Stress and the Holidays

Stress and the Holidays– A successful businesswoman, who is herself a mother, is returning to her family’s home to have Christmas with her grandparents and her brother and wonders how she might improve the quality of that holiday experience. Her mother is someone who obsesses about all of the details involved in the holidays, she takes hours wrapping presents, and …

Exercise and Stress – How Exercise Prevents Depression

Exercise seems to reduce stress. But how does this work? And what about exercise effects on depression? An article in the New York Times summarizes a recent publication in the journal Cell which may explain how exercise prevents depression. A wealth of research shows that regular exercise reduces the risk of depression. A very large study in Britain, for example, suggested that …

Accepting Uncertainty

We are often trapped more by what we think about how things should be, or “have to be,” than by the reality of the challenges we face.  This week I have been noticing how often the phrase “I can’t stand.XX” precedes a statement that is quite obviously not true.  Someone who has been living with the uncertainty of multiple sclerosis for …

Stress and Trauma as Risk Factors for Bipolar

I have long been interested in the relationship between traumatic experiences and bipolar disorder. A couple of years ago I gave a presentation at the University of California, San Francisco, Bipolar Disorder Clinic on the topic. I got interested in the issue because I noticed how many of the women in my clinic with bipolar disorder also had childhood PTSD. …

Befriending Stress

A colleague recommended this fantastic TED talk by Kelly McGonigal on the cardiovascular and social benefits of befriending stress (and potentially other negative emotions) as opposed to fearing these types of feelings. Kelly offers a fascinating perspective on oxytocin as a stress hormone that serves as a mechanism for resilience, helping people connect with others in times of challenge. Kelly …

Reduce Your Social Stress

Regular readers of this blog know that I really like the writings of Rick Hanson (he has a wonderful email list called “Just One Thing” and a new book that is an excellent resource for personal transformation called Hardwiring Happiness). For the last couple of months, however, his posts have seemed a bit repetitive. Just in time for the New …

Exercise or Inactivity Changes Your Brain’s Structure and Its Resilience to Stress

This past year has been a remarkable year in terms of new studies examining the effects of exercise on your brain. Everyone knows, of course, that exercise is good for you. But these studies together provide compelling evidence that exercise (and inactivity) profoundly change the structure and function of your brain. One set of studies has shown that exercise profoundly …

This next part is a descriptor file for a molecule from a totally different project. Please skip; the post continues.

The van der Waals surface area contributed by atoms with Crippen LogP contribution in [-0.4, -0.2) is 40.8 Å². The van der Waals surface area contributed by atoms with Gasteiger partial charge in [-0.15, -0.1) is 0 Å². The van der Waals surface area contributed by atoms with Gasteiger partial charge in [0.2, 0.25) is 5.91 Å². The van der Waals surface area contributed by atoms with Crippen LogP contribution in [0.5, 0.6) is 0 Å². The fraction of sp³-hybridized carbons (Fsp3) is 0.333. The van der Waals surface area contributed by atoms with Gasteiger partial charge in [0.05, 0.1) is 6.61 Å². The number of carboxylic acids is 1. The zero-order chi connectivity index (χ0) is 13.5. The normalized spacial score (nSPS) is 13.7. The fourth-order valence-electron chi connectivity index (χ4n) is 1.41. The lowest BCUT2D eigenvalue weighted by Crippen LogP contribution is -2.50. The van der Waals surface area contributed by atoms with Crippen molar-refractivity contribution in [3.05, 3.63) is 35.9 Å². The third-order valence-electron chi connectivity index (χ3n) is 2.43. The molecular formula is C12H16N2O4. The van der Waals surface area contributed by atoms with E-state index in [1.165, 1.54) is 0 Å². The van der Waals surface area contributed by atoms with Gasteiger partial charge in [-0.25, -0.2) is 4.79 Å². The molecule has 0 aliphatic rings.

The Trap of Stress Disability

The other day I was asked to evaluate a fellow physician by his disability insurance company.  When I do disability assessments I take particular care, because what I say has big implications for the person I am evaluating, and I try very hard to do an extremely careful and thorough job of assessing the person’s situation. Three quarters of the …

Was James Bond a Lush?

Always in search of the latest cutting edge medical knowledge, we happened across a fascinating research article in the December 2013 British Medical Journal that asks the question – “Were James Bond’s drinks shaken because of alcohol induced tremor?” Before going any further and looking at the research methods and conclusions, we have to warn readers that this may be …

Food, Mood and Cognition

We recently got a useful update on this topic from one of the clinicians who works with us at Gateway Psychiatric. She had attended a seminary of the same title from the Institute for Natural Resources. Inflammation can be associated with poor diet for example, high consumption of sugars, especially high fructose corn syrup and high saturated fat intake. Chronic …

Experience a Sense of Plenty

Nothing can seem more urgent, important, and real than the sense that there is not enough for us. Not enough love. Not enough food. The sense of scarcity may not even connect to any clear sense of what is missing. But that doesn’t take away its power. Regular readers of this blog know that we appreciate the insights of Rick …

Depression and Inflammation

Recently there has been increasing interest in the relationship between depression and chronic overactivity of the body’s biological defense system – inflammation. When we have an infection, or an injury, or almost any other kind of illness, the body activates a series of processes designed to respond to the threat. Unfortunately, the inflammation system, especially if it is turned on …

Child Abuse Update

Twenty years ago the National Research Council (NRC) issued a comprehensive report on child abuse. That report noted that child abuse was much more common than previously thought and called for urgent action. This past week the NRC and the Institute of Medicine (IOM) released an update: New Directions in Child Abuse Research. The good news – physical and sexual …

Hormones and Food

In an earlier post we talked about some of the research on appetite. We reviewed some of the peptide hormones that regulate appetite and how the entire system that controls appetite is really designed to cope better with a time of scarcity than a time of plenty. Here I want to talk more specifically about the interplay between other hormone …